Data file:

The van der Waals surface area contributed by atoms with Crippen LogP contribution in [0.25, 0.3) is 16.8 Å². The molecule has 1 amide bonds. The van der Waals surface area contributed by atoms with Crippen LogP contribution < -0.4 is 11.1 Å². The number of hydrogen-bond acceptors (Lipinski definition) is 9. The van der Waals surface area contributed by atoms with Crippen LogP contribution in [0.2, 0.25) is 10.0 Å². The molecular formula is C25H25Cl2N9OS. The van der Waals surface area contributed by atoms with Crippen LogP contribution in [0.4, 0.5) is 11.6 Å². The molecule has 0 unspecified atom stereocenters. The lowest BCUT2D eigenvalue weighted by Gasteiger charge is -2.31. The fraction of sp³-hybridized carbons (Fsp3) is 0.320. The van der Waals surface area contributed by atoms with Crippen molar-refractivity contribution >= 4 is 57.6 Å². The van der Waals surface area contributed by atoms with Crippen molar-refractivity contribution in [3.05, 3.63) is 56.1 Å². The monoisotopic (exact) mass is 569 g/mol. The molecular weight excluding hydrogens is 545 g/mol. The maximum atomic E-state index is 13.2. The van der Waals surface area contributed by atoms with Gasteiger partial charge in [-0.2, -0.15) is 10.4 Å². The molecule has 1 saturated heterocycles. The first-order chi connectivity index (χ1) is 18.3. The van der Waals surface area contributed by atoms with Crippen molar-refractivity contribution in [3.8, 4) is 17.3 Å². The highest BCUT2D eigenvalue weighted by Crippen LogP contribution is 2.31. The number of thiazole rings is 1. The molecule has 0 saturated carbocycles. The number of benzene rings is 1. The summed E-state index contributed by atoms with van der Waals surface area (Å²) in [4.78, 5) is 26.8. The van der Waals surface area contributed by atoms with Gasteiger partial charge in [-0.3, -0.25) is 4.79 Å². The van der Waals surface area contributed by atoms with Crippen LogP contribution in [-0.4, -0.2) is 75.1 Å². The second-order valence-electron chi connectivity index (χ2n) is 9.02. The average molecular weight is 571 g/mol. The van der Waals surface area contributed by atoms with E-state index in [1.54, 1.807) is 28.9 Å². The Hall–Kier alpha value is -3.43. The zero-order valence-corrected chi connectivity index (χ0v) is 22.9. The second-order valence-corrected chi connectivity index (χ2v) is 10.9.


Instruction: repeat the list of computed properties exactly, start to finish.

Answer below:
The van der Waals surface area contributed by atoms with Crippen LogP contribution in [0.25, 0.3) is 16.8 Å². The molecule has 1 amide bonds. The van der Waals surface area contributed by atoms with Crippen LogP contribution < -0.4 is 11.1 Å². The number of hydrogen-bond acceptors (Lipinski definition) is 9. The van der Waals surface area contributed by atoms with Crippen LogP contribution in [0.2, 0.25) is 10.0 Å². The molecular formula is C25H25Cl2N9OS. The van der Waals surface area contributed by atoms with Crippen LogP contribution in [0.4, 0.5) is 11.6 Å². The molecule has 0 unspecified atom stereocenters. The lowest BCUT2D eigenvalue weighted by Gasteiger charge is -2.31. The fraction of sp³-hybridized carbons (Fsp3) is 0.320. The van der Waals surface area contributed by atoms with Crippen molar-refractivity contribution >= 4 is 57.6 Å². The van der Waals surface area contributed by atoms with Crippen molar-refractivity contribution in [3.05, 3.63) is 56.1 Å². The monoisotopic (exact) mass is 569 g/mol. The molecular weight excluding hydrogens is 545 g/mol. The maximum atomic E-state index is 13.2. The van der Waals surface area contributed by atoms with Gasteiger partial charge in [-0.2, -0.15) is 10.4 Å². The molecule has 1 saturated heterocycles. The first-order chi connectivity index (χ1) is 18.3. The van der Waals surface area contributed by atoms with Crippen molar-refractivity contribution in [3.8, 4) is 17.3 Å². The highest BCUT2D eigenvalue weighted by Crippen LogP contribution is 2.31. The number of thiazole rings is 1. The molecule has 0 saturated carbocycles. The number of benzene rings is 1. The summed E-state index contributed by atoms with van der Waals surface area (Å²) in [4.78, 5) is 26.8. The van der Waals surface area contributed by atoms with Gasteiger partial charge in [-0.3, -0.25) is 4.79 Å². The van der Waals surface area contributed by atoms with Crippen LogP contribution in [-0.4, -0.2) is 75.1 Å². The second-order valence-electron chi connectivity index (χ2n) is 9.02. The average molecular weight is 571 g/mol. The van der Waals surface area contributed by atoms with E-state index in [1.54, 1.807) is 28.9 Å². The Hall–Kier alpha value is -3.43. The zero-order valence-corrected chi connectivity index (χ0v) is 22.9. The second-order valence-corrected chi connectivity index (χ2v) is 10.9.